All inhabitants of Iceland have the right of access to the best possible health service at any given time for the protection of their mental, social and physical health. The law ensures that there is no discrimination against patients on the grounds of sex, religion, beliefs, nationality, race, skin colour, financial status, family relations or status in other respect.
The health service in Iceland is primarily financed by central government. Financing is mainly based on taxes or 85% and 15% is fee for service.
The country is divided into healthcare regions, each with their own primary healthcare centres, some of which are run jointly with the local community hospital. The primary healthcare centres have the responsibility for general treatment and care, examination, home nursing as well as preventive measures such as family planning, maternity care and child healthcare and school healthcare.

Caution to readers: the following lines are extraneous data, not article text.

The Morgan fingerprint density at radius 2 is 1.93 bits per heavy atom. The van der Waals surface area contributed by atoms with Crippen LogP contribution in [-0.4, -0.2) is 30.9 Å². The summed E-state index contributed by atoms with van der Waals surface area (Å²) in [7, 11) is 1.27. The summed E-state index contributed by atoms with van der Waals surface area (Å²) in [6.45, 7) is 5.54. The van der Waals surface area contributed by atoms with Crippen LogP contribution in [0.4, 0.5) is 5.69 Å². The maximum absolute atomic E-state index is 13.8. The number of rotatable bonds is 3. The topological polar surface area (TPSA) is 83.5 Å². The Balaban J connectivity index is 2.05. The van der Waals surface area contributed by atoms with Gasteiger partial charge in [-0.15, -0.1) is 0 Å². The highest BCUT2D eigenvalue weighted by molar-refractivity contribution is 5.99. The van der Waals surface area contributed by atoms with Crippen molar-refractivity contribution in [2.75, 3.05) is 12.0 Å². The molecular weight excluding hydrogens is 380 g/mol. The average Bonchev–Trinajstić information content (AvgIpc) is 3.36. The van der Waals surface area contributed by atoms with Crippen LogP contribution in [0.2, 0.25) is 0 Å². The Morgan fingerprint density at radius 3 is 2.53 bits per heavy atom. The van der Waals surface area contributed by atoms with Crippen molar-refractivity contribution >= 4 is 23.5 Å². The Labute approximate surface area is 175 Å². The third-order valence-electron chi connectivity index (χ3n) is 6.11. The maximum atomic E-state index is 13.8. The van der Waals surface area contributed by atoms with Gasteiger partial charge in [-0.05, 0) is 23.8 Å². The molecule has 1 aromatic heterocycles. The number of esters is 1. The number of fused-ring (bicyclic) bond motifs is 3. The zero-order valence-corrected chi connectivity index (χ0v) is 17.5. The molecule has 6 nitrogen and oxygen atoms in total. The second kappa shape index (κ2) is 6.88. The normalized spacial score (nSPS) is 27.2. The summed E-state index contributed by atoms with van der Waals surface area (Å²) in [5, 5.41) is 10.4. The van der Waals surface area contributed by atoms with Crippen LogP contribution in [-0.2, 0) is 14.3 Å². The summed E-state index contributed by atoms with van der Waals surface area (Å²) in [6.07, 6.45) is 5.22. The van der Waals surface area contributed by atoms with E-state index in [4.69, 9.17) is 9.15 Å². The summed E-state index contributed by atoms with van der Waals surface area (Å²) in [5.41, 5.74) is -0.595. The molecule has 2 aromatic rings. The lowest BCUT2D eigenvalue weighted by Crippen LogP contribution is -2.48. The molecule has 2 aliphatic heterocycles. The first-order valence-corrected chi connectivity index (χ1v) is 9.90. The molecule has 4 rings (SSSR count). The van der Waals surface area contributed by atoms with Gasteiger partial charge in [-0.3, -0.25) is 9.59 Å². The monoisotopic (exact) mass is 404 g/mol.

Hospitals in Iceland may be ranked as specialized teaching hospitals, general hospitals and community hospitals. Hospitalisation is free of charge. The specialised hospitals perform most operations and procedures in all specialist medical fields. The health service is staffed by trained and qualified professional groups.